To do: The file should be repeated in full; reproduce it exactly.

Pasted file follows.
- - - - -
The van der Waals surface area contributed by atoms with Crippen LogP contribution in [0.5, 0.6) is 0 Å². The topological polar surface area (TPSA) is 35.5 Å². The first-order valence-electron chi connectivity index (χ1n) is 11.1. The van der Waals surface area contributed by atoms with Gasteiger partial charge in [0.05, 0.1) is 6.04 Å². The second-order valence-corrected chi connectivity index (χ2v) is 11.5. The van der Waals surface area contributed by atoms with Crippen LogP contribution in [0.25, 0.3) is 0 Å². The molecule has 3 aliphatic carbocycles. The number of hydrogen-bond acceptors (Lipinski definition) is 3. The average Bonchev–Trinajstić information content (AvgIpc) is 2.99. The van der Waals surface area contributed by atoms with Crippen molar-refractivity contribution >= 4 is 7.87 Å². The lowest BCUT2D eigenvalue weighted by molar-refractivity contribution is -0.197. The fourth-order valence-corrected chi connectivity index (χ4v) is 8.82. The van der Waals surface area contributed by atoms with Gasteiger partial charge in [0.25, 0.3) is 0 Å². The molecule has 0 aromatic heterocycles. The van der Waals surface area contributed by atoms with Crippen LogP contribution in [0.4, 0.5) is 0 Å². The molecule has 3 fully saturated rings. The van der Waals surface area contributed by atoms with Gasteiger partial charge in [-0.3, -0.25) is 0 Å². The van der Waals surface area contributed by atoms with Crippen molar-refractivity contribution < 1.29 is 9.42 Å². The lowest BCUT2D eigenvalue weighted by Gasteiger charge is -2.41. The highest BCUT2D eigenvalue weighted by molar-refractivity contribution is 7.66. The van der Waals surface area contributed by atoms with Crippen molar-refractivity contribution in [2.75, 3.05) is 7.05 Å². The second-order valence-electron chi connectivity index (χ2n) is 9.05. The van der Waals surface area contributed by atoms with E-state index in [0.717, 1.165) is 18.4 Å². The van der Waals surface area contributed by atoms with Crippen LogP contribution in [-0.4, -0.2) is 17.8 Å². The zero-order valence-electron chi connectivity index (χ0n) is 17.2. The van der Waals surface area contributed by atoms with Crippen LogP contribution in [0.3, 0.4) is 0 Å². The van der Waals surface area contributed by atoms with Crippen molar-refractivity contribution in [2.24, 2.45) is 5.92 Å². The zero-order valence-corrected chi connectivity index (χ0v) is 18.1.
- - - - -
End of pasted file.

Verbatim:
The van der Waals surface area contributed by atoms with Crippen LogP contribution in [0.5, 0.6) is 0 Å². The topological polar surface area (TPSA) is 35.5 Å². The first-order valence-electron chi connectivity index (χ1n) is 11.1. The van der Waals surface area contributed by atoms with Gasteiger partial charge in [0.05, 0.1) is 6.04 Å². The second-order valence-corrected chi connectivity index (χ2v) is 11.5. The van der Waals surface area contributed by atoms with Crippen LogP contribution in [0.25, 0.3) is 0 Å². The molecule has 3 aliphatic carbocycles. The number of hydrogen-bond acceptors (Lipinski definition) is 3. The average Bonchev–Trinajstić information content (AvgIpc) is 2.99. The van der Waals surface area contributed by atoms with Crippen molar-refractivity contribution >= 4 is 7.87 Å². The lowest BCUT2D eigenvalue weighted by molar-refractivity contribution is -0.197. The fourth-order valence-corrected chi connectivity index (χ4v) is 8.82. The van der Waals surface area contributed by atoms with Gasteiger partial charge in [0.25, 0.3) is 0 Å². The molecule has 0 aromatic heterocycles. The van der Waals surface area contributed by atoms with Crippen LogP contribution in [0.4, 0.5) is 0 Å². The molecule has 3 fully saturated rings. The van der Waals surface area contributed by atoms with Gasteiger partial charge in [-0.3, -0.25) is 0 Å². The van der Waals surface area contributed by atoms with Crippen molar-refractivity contribution < 1.29 is 9.42 Å². The lowest BCUT2D eigenvalue weighted by Gasteiger charge is -2.41. The highest BCUT2D eigenvalue weighted by molar-refractivity contribution is 7.66. The van der Waals surface area contributed by atoms with Crippen molar-refractivity contribution in [2.75, 3.05) is 7.05 Å². The second-order valence-electron chi connectivity index (χ2n) is 9.05. The van der Waals surface area contributed by atoms with E-state index in [0.717, 1.165) is 18.4 Å². The van der Waals surface area contributed by atoms with Crippen LogP contribution in [-0.4, -0.2) is 17.8 Å². The zero-order valence-electron chi connectivity index (χ0n) is 17.2. The van der Waals surface area contributed by atoms with Crippen LogP contribution in [0.3, 0.4) is 0 Å². The van der Waals surface area contributed by atoms with Crippen molar-refractivity contribution in [2.24, 2.45) is 5.92 Å². The zero-order valence-corrected chi connectivity index (χ0v) is 18.1.